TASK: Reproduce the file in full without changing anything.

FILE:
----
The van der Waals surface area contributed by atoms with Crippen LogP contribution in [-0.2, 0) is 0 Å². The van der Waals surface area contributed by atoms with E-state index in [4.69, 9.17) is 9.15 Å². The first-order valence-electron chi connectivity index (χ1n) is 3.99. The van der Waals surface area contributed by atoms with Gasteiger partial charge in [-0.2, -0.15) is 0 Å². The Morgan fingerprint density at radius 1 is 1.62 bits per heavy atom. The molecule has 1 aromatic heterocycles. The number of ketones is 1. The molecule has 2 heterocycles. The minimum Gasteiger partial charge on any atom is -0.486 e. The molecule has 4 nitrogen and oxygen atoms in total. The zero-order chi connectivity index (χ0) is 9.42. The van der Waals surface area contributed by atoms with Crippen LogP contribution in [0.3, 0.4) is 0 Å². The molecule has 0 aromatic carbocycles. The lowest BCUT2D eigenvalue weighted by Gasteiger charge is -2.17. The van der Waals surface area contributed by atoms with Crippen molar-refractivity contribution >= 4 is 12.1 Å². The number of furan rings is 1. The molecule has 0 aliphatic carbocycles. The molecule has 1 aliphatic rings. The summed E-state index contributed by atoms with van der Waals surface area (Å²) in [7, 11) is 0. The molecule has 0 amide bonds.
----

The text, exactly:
The van der Waals surface area contributed by atoms with Crippen LogP contribution in [-0.2, 0) is 0 Å². The van der Waals surface area contributed by atoms with E-state index in [4.69, 9.17) is 9.15 Å². The first-order valence-electron chi connectivity index (χ1n) is 3.99. The van der Waals surface area contributed by atoms with Gasteiger partial charge in [-0.2, -0.15) is 0 Å². The Morgan fingerprint density at radius 1 is 1.62 bits per heavy atom. The molecule has 1 aromatic heterocycles. The number of ketones is 1. The molecule has 2 heterocycles. The minimum Gasteiger partial charge on any atom is -0.486 e. The molecule has 4 nitrogen and oxygen atoms in total. The zero-order chi connectivity index (χ0) is 9.42. The van der Waals surface area contributed by atoms with Crippen LogP contribution in [0.3, 0.4) is 0 Å². The molecule has 0 aromatic carbocycles. The lowest BCUT2D eigenvalue weighted by Gasteiger charge is -2.17. The van der Waals surface area contributed by atoms with Crippen molar-refractivity contribution >= 4 is 12.1 Å². The number of furan rings is 1. The molecule has 0 aliphatic carbocycles. The molecule has 1 aliphatic rings. The summed E-state index contributed by atoms with van der Waals surface area (Å²) in [7, 11) is 0. The molecule has 0 amide bonds.